President Biden’s first address to Congress has provided a substantive and timely window into his ambitions for his term of office, but also the ideology which is driving him. Its central theme was “ We’re in competition with China and other countries to win the 21st Century”. Unashamedly, he argued that the US needs urgently to reform its governance to keep ahead of “ the autocracies” who have been catching up so rapidly. His early mojo – “Make America Lead Again“ not only aped Trump’s “Make America Great Again”, it also conceded that the US had to “build back better!”
Some commentators have posited that while the speech was substantial and progressive on domestic issues it was less so on foreign policy. But the real message was that Biden remains firmly convinced that domestic and foreign policy issues are inextricably intertwined. This is his vaunted “Middle Class Diplomacy”. His whole of government approach to the competition with the autocracies (read China and Russia) which some in the US have interpreted as “compete don’t complain”!
Of particular interest, was Biden’s noting that his two hour telephone call with President Xi included a frank discussion comparing the efficiency of the Chinese and US systems of government in meeting the aspirations of their peoples. – a sort of mine’s bigger than yours! Biden’s crystal clear takeaway was that Xi was “deadly earnest on becoming the most significant, consequential nation in the world”.
As an aside it is worth recalling that, in his promotion of the Asian Values debate some years ago, Lee Kuan Yew often used to denigrate some of his ASEAN partners for suffering from the “democracy quotient”. He argued that the then Asian Tigers of the ROK and Taiwan benefitted from about 2% annual GDP growth by their restriction of human rights etc!
The domestic agenda which Biden set out in the first part of his speech was in part astonishingly bold and ambitious given the wafer thin majority the Democrats enjoy in Congress and the daunting dollar figures involved. But it also was a very clear sign of his conviction how vital and urgent a raft of domestic reforms are required if the US is to be able to compete globally.
For the US, some of the proposals are bordering on revolutionary – eg. four additional years of school for all American children, large increases in tax for the rich, childcare and public health as the days of Reaganomics fade away.. But his assertion that “trickle down economics has never worked” will probably be most remembered. Education was a central theme as he claimed the US will have to “out-educate” its autocratic competitors.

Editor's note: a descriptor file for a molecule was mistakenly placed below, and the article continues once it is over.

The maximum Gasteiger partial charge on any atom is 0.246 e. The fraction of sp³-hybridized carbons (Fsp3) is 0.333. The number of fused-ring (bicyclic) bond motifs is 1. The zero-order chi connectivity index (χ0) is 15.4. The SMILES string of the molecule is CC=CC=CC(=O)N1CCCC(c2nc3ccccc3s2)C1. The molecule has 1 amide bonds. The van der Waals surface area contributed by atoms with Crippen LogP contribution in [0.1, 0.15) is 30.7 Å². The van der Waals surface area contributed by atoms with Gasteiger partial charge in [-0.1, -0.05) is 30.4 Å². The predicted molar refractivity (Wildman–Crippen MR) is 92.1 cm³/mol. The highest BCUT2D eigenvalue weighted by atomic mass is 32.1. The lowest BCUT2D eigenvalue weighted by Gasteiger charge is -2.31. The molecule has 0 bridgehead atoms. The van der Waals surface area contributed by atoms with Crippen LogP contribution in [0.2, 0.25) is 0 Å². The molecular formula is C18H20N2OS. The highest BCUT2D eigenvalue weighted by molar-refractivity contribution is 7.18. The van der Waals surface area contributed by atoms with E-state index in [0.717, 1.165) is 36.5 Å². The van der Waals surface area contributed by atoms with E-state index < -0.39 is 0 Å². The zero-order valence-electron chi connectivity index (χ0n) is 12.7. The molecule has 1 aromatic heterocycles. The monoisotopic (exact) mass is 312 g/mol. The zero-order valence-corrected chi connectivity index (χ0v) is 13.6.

Biden’s aspirations for reform clearly are very personal but the proposals he announced will also be well received by the progressive wing of the Democrats led by Bernie Sanders and others. Criticism from that group will be that they would want him to do more. But it should help to close the Democrat ranks behind Biden as he seeks to steer the proposals through the Congress where some of the more conservative Republicans seem to be setting up for a major showdown. This is where Biden is obviously positioning the more geopolitical parts of the speech to check in. His call to the nation will probably be that any attempt by the Republicans to block his domestic agenda will put at serious risk the US efforts to regain its global leadership role.
It is therefore hardly surprising that Biden continues to choose his words extremely carefully when commenting on China. He emphasises repeatedly the competition of systems between the US and China but meticulously avoids democracy proselytizing and speaks respectfully about Xi – avoiding being drawn into criticism of the CCP or even any suggestion of confrontation. This reflects the Chinese media reports of the Biden/Xi phone conversation in which they say Xi made it abundantly clear that he would not brook any US attempt to interfere in the Chinese system.
Nor did Biden touch on specifics such as Taiwan, South China Sea etc. He did, however, assert that the US planned to retain its military presence in the Indo Pacific similar to what they have done in Europe with NATO (though the comparison is actually pretty tenuous given the comparative lack of Allies in the Indo Pacific). He also made it clear that he would not be constrained about speaking out on human rights issues. There has also been a revealing CNN report this week that in the months of discussion on China in the White House inner circle it has been Biden that repeatedly drew his advisers back to ensuring that “system competition” was the fundamental issue.
There are some serious implications in all of this for Australia. The semantics are important. In his own words, Biden has stated unequivocally that his major geopolitical goal is to regain global leadership for the United States – a key part of which involves competition with China.
Biden also recognises that his bold package of reform faces an extremely daunting challenge in the Congress and that Xi is supremely confident that China will prevail in the long run. Some of his close advisers are permitted to talk about more specific areas of dispute with China but Biden remains very measured in his own comments. He insists that he is determined to “win” the competition with China but acknowledges that to do so requires far more than more and even better military hardware or tougher trade talks.
Biden avoids any unnecessarily provocative language. All of which poses questions for Australian policy makers : What does Washington want us to sign up to – “all the way to a regained US global leadership role”? How successful is Biden likely to be in implementing the integral domestic and foreign policy package ? How would that sit with any aspirations we might have for improving our regional relations in South East Asia?